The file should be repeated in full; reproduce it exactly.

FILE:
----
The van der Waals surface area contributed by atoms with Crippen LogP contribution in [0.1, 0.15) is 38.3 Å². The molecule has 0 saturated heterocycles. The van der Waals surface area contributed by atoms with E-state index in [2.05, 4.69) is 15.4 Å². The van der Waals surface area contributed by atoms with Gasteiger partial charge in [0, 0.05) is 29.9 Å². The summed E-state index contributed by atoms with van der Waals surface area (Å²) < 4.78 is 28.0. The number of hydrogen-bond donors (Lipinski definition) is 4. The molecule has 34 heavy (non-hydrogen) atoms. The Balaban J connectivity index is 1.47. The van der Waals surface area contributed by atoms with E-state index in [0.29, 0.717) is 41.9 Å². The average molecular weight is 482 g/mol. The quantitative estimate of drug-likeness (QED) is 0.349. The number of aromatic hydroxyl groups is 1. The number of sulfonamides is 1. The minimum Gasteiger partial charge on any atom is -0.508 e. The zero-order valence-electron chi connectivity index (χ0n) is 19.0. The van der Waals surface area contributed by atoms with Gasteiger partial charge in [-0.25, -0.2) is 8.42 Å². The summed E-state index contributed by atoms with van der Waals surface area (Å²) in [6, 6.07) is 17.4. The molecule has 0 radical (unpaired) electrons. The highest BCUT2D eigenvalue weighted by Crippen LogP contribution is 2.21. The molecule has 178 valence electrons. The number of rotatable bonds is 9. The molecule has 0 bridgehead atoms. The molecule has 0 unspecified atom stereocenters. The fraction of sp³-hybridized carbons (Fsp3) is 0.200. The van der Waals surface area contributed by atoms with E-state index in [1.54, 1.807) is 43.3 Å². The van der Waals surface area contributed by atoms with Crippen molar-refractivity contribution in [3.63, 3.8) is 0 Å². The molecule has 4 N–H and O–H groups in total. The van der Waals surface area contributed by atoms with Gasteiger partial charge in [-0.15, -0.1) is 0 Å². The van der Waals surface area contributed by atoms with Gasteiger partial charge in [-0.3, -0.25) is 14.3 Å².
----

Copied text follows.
The van der Waals surface area contributed by atoms with Crippen LogP contribution in [0.1, 0.15) is 38.3 Å². The molecule has 0 saturated heterocycles. The van der Waals surface area contributed by atoms with E-state index in [2.05, 4.69) is 15.4 Å². The van der Waals surface area contributed by atoms with Gasteiger partial charge in [0, 0.05) is 29.9 Å². The summed E-state index contributed by atoms with van der Waals surface area (Å²) < 4.78 is 28.0. The number of hydrogen-bond donors (Lipinski definition) is 4. The molecule has 34 heavy (non-hydrogen) atoms. The Balaban J connectivity index is 1.47. The van der Waals surface area contributed by atoms with E-state index in [0.29, 0.717) is 41.9 Å². The average molecular weight is 482 g/mol. The quantitative estimate of drug-likeness (QED) is 0.349. The number of aromatic hydroxyl groups is 1. The number of sulfonamides is 1. The minimum Gasteiger partial charge on any atom is -0.508 e. The zero-order valence-electron chi connectivity index (χ0n) is 19.0. The van der Waals surface area contributed by atoms with Gasteiger partial charge in [-0.25, -0.2) is 8.42 Å². The summed E-state index contributed by atoms with van der Waals surface area (Å²) in [6, 6.07) is 17.4. The molecule has 0 radical (unpaired) electrons. The highest BCUT2D eigenvalue weighted by Crippen LogP contribution is 2.21. The molecule has 178 valence electrons. The number of rotatable bonds is 9. The molecule has 0 bridgehead atoms. The molecule has 0 unspecified atom stereocenters. The fraction of sp³-hybridized carbons (Fsp3) is 0.200. The van der Waals surface area contributed by atoms with E-state index in [1.54, 1.807) is 43.3 Å². The van der Waals surface area contributed by atoms with Crippen molar-refractivity contribution in [3.63, 3.8) is 0 Å². The molecule has 4 N–H and O–H groups in total. The van der Waals surface area contributed by atoms with Gasteiger partial charge in [-0.15, -0.1) is 0 Å². The van der Waals surface area contributed by atoms with Gasteiger partial charge in [-0.3, -0.25) is 14.3 Å².